Ford Motor Corporation says it has not foreclosed the establishment of an automobile assembly plant in Nigeria, but insists that the conditions must be right for it to do so.
One of the conditions, according to the firm, is for the country to have a free-trade agreement with its neighbouring nations to ensure free movement and unhindered market for all locally produced vehicles and other goods within the West African region.
The President and Chief Executive Officer, Ford Motor Company (South Africa), Mr. Jeff Nemeth, who dropped the hint, said the American automaker would not risk having a vehicle assembly plant in the country unless there were ready markets for its products.
Nemeth spoke to some journalists at a forum facilitated by Coscharis Motors, one of the two representatives of Ford in Nigeria.
Although he said Ford already had vibrant assembly plants in South Africa supplying vehicles to different parts of Africa, including Nigeria, the firm was still studying the new auto policy of the Federal Government and the business environment to determine the viability of a local assembly plant.
The Federal Government had raised the tariff on imported cars from 22 per cent to 70 per cent, as part of the new auto policy announced in September last year for companies without assembly plants in the country.
It allowed local manufacturers of cars to import Completely-Knocked-Down vehicles at zero per cent and Semi-Knocked-Down parts 1 and 2 at five per cent and 10 per cent, respectively, as a way of encouraging automakers to start assembling their vehicles in the country.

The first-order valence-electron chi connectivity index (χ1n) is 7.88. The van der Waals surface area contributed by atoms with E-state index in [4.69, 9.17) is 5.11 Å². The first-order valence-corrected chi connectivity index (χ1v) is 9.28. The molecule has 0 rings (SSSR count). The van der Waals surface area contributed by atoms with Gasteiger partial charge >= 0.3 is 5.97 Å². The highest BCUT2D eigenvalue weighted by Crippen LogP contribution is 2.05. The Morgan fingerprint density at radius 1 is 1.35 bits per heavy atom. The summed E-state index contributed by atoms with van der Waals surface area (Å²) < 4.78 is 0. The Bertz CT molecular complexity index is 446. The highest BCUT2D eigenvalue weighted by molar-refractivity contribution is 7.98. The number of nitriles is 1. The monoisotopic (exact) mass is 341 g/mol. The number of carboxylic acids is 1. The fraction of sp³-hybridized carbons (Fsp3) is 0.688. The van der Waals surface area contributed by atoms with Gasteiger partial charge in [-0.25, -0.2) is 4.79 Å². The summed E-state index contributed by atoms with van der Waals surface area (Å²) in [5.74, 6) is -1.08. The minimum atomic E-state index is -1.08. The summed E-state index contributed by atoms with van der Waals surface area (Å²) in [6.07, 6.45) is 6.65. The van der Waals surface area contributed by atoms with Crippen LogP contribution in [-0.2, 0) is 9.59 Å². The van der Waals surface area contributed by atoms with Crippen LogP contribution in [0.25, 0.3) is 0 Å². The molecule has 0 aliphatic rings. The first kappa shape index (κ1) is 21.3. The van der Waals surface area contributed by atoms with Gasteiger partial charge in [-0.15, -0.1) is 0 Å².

While Nissan and Hyundai have rolled out the first set of locally assembled vehicles to join existing local auto firms such as the Pan Nigeria, Innoson Vehicle Manufacturing of Nnewi and the National Trucks Manufacturer of Kano, Kia and a number of Chinese automakers are warming up to start assembling.
But Nemeth said Ford would not be rushed into setting up an assembly plant in Nigeria without a fully developed and functional support service system such as road, railway and electricity.
He said, “You don’t want to import parts for ever. All the support structures have to be in place such as the IT, road, rail and power; that, I have not seen.
“What are the sales opportunities in Nigeria right now? You are just selling about 100,000 new vehicles annually. That is rather too small for all the industry players to share and break even if they must assemble the vehicles in your country.”
According to him, Ford is getting about 10 per cent share of the whole auto market in Nigeria, which amounts to 10,000 vehicles out of the 100,000 units.
Nemeth said in South Africa, Ford controlled about 12 per cent of the auto market, which he gave as 650,000 vehicles yearly.
He explained that out of the 650,000 units being produced by all the auto assembly plants in that country, about 300,000 were exported to neighbouring countries, which had free-trade agreements with South Africa.
The Ford boss said he planned to discuss the issue with the Minister of Industry, Trade, and Investment, Mr. Olusegun Aganga, soon at a global business meeting in Washington D.C. United States.